Now, another form of accuracy is to tell you about squirrells. I have cleanly dispatched 8 over the last three weeks. Distances vary from 12-16 yards.

The Jet II really likes these pellets. I really like JSB in general for all of my pellet guns.

The Charging Handle

In my first review I voiced a concern about the polymer charging/cocking lever. So far, it has worked just fine – no signs of any loosening or bending.

The cocking handle is doing just fine.

Air Use

I purposefully bought the Jet II due to the larger air reservoir than the Jet I. I could shoot two mags with no noticeable change in trajectory in my 12 yard test range shooting 18.13 JSB Exact pellets.

My usual approach is to shoot a mag and then top of the Jet II from my air tank at the same time I reload the pellets in the magazine. I have a spare magazine ready to go so if I was in a rush for some reason I know I have a little bit of buffer just in case I need it – I’m using the gun for pests and not target shooting.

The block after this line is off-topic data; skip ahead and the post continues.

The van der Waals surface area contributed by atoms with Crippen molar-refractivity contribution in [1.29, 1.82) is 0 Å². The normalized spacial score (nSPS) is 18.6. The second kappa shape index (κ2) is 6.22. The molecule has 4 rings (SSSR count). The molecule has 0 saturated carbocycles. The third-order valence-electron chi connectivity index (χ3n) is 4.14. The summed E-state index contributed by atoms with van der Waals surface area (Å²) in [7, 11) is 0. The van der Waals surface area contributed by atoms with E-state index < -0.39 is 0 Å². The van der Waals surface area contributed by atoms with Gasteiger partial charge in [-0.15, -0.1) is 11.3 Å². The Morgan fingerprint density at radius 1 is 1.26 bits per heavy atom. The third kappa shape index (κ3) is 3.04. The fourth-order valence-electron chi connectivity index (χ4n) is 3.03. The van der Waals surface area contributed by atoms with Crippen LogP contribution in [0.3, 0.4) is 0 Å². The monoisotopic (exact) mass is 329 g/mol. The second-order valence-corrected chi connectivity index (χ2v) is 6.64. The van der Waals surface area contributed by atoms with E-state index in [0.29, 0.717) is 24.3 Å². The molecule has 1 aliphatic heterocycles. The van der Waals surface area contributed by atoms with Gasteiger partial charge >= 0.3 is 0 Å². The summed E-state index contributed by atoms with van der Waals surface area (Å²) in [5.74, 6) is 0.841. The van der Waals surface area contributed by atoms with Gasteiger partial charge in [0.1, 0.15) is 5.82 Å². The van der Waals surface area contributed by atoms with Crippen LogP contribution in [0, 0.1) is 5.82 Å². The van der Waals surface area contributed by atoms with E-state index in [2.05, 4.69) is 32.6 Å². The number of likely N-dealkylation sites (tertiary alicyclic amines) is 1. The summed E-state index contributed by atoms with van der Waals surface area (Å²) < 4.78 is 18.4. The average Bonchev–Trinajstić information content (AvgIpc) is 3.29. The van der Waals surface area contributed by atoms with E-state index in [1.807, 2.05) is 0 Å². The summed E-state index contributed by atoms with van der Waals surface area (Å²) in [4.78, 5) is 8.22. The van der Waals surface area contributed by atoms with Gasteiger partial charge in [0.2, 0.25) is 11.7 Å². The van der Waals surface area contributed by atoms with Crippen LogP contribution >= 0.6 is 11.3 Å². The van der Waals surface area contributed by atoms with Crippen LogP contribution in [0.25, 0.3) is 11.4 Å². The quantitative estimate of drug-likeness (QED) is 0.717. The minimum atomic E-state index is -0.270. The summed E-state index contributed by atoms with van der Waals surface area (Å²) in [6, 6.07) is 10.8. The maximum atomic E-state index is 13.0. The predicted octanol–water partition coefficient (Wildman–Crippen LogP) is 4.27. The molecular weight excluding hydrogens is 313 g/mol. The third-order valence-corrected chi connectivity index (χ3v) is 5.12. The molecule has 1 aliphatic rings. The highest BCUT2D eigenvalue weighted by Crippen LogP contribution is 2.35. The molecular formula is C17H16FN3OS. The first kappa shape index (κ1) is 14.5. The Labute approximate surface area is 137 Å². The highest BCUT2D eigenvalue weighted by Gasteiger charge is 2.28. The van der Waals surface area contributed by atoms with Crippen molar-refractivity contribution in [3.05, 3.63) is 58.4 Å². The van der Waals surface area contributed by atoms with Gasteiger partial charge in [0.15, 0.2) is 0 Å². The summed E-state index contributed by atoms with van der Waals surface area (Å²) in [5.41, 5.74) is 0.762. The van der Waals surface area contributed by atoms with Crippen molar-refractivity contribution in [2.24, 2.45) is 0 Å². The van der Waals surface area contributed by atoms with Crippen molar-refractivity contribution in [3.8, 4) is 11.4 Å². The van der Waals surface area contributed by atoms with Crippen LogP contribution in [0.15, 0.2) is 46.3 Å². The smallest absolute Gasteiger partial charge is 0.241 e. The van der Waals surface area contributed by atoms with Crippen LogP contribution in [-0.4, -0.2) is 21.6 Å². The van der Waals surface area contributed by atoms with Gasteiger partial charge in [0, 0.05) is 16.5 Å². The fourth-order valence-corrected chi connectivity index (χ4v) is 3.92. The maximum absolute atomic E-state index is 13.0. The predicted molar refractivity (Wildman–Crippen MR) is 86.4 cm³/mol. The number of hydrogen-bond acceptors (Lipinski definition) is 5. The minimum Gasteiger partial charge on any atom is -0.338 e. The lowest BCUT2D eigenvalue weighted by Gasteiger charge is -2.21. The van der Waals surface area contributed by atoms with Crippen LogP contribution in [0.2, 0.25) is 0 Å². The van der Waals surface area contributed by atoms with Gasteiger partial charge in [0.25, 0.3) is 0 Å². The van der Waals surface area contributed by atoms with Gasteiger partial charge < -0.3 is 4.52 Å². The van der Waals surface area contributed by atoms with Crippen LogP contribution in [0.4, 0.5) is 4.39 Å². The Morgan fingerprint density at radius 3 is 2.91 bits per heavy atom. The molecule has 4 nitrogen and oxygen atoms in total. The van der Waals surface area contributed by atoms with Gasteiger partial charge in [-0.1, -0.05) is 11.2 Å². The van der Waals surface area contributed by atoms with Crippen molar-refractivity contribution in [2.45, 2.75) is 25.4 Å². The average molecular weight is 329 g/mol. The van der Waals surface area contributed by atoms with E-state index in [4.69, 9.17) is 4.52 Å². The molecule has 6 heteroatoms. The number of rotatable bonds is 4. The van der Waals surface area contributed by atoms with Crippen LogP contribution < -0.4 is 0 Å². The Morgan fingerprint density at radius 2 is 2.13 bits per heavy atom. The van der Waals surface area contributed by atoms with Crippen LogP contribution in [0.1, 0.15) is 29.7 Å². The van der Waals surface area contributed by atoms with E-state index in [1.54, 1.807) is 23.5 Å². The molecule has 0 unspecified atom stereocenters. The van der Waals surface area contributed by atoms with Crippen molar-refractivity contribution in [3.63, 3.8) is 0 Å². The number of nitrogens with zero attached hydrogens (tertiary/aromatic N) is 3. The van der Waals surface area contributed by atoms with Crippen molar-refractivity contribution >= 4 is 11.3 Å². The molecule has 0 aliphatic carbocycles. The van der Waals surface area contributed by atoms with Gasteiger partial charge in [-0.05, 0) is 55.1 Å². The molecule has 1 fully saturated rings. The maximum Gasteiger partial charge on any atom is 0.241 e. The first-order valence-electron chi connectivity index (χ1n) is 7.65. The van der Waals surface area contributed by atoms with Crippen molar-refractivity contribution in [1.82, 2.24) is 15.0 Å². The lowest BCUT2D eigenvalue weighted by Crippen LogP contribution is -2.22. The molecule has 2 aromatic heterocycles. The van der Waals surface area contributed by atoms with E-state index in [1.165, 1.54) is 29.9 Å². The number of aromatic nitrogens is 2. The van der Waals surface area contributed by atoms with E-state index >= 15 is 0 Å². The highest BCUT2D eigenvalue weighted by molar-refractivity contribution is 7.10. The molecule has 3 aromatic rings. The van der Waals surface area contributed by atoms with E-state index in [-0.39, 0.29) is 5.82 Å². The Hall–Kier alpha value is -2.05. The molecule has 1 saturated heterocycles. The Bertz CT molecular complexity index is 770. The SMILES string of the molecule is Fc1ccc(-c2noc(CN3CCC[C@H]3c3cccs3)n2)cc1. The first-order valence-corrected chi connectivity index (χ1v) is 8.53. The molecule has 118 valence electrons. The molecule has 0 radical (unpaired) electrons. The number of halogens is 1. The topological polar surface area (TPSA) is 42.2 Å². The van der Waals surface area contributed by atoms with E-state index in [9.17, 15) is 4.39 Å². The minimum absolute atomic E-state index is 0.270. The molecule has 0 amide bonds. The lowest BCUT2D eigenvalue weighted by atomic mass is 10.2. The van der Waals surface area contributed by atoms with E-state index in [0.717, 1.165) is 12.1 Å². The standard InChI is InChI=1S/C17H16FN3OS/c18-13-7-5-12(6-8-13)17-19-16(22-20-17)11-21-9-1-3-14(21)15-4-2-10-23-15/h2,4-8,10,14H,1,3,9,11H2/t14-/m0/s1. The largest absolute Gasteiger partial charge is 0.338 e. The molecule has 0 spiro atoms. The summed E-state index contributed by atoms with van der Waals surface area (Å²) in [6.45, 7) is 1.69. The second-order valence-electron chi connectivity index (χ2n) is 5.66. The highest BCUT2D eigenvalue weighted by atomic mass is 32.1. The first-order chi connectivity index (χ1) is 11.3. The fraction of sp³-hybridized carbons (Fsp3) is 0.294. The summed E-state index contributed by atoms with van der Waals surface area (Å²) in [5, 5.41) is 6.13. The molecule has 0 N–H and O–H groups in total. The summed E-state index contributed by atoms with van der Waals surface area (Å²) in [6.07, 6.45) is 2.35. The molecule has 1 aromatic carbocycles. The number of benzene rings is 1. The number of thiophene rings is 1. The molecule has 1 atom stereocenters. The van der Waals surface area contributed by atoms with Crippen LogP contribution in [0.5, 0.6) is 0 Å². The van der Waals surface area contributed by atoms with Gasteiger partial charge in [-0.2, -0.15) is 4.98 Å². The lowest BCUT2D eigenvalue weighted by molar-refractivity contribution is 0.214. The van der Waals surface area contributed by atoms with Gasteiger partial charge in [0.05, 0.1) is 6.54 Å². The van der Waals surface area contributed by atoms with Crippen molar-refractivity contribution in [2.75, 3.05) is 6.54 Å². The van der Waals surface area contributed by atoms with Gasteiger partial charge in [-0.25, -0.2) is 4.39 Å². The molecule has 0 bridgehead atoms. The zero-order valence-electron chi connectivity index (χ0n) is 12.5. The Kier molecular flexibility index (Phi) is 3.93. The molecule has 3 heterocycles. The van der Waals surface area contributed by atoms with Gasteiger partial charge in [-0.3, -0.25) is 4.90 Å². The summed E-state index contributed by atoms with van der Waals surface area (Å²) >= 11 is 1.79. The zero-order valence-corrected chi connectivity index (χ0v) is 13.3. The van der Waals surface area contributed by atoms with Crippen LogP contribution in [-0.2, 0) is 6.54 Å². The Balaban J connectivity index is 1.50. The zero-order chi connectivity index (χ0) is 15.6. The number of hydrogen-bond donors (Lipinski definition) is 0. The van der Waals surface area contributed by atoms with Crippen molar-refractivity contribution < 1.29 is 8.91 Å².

I had it filled pretty close to the 250 bar max. What you see is the amount of air left after 14 shots (two magazines). I have not tried shooting more than two mags after refilling.

Snipe Moderator

I’m using the Hugget Snipe moderator and it almost makes the Jet II backyard friendly. It’s far quieter with it of course – I just wish it was quieter yet and will experiment some more with different cans.

The Hugget Snipe does a very good job. I wish it was even more quiet but that’s not really a negative reflection on the Snipe.
With the Snipe, the overall length is approximately 30″. From an overall length perspective, it’s a great combination.


At this point I am still very happy with the Jet II for it’s intended pest control purposes. It’s definitely effective and amazing for the price when you stop and think about it.

Here’s the listing at Pyramyd Air and I always recommend you use their 10 for $10 test service:

Hatsan Jet II 0.22

Hatsan Jet II 0.22

Hatsan Jet II Convertible PCP Pistol